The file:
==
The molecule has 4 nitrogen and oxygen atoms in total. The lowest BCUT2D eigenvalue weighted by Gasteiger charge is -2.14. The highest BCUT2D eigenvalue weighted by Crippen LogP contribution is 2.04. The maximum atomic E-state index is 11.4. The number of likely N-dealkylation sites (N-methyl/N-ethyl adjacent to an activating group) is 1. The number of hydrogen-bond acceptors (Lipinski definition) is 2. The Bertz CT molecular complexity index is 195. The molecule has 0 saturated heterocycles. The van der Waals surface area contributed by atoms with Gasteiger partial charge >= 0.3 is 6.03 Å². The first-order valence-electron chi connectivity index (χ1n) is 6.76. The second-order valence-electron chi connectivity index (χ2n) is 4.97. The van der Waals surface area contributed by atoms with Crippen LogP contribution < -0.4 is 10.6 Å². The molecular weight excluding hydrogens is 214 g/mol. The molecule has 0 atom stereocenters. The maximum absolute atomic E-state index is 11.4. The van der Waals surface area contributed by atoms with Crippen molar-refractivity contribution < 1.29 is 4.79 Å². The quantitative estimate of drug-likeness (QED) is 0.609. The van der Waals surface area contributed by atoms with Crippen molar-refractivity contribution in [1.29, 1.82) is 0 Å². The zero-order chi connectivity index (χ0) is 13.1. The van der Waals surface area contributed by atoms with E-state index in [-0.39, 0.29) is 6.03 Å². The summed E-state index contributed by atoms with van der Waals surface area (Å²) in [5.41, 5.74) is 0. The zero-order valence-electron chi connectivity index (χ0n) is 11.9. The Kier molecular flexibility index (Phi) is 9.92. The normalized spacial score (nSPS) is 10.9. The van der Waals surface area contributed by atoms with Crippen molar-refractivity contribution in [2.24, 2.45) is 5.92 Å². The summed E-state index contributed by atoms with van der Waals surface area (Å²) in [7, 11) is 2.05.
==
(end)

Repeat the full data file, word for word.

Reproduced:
The molecule has 4 nitrogen and oxygen atoms in total. The lowest BCUT2D eigenvalue weighted by Gasteiger charge is -2.14. The highest BCUT2D eigenvalue weighted by Crippen LogP contribution is 2.04. The maximum atomic E-state index is 11.4. The number of likely N-dealkylation sites (N-methyl/N-ethyl adjacent to an activating group) is 1. The number of hydrogen-bond acceptors (Lipinski definition) is 2. The Bertz CT molecular complexity index is 195. The molecule has 0 saturated heterocycles. The van der Waals surface area contributed by atoms with Gasteiger partial charge >= 0.3 is 6.03 Å². The first-order valence-electron chi connectivity index (χ1n) is 6.76. The second-order valence-electron chi connectivity index (χ2n) is 4.97. The van der Waals surface area contributed by atoms with Crippen LogP contribution < -0.4 is 10.6 Å². The molecular weight excluding hydrogens is 214 g/mol. The molecule has 0 atom stereocenters. The maximum absolute atomic E-state index is 11.4. The van der Waals surface area contributed by atoms with Crippen molar-refractivity contribution < 1.29 is 4.79 Å². The quantitative estimate of drug-likeness (QED) is 0.609. The van der Waals surface area contributed by atoms with Crippen molar-refractivity contribution in [1.29, 1.82) is 0 Å². The zero-order chi connectivity index (χ0) is 13.1. The van der Waals surface area contributed by atoms with E-state index in [-0.39, 0.29) is 6.03 Å². The summed E-state index contributed by atoms with van der Waals surface area (Å²) in [5.41, 5.74) is 0. The zero-order valence-electron chi connectivity index (χ0n) is 11.9. The Kier molecular flexibility index (Phi) is 9.92. The normalized spacial score (nSPS) is 10.9. The van der Waals surface area contributed by atoms with Crippen molar-refractivity contribution in [2.24, 2.45) is 5.92 Å². The summed E-state index contributed by atoms with van der Waals surface area (Å²) in [7, 11) is 2.05.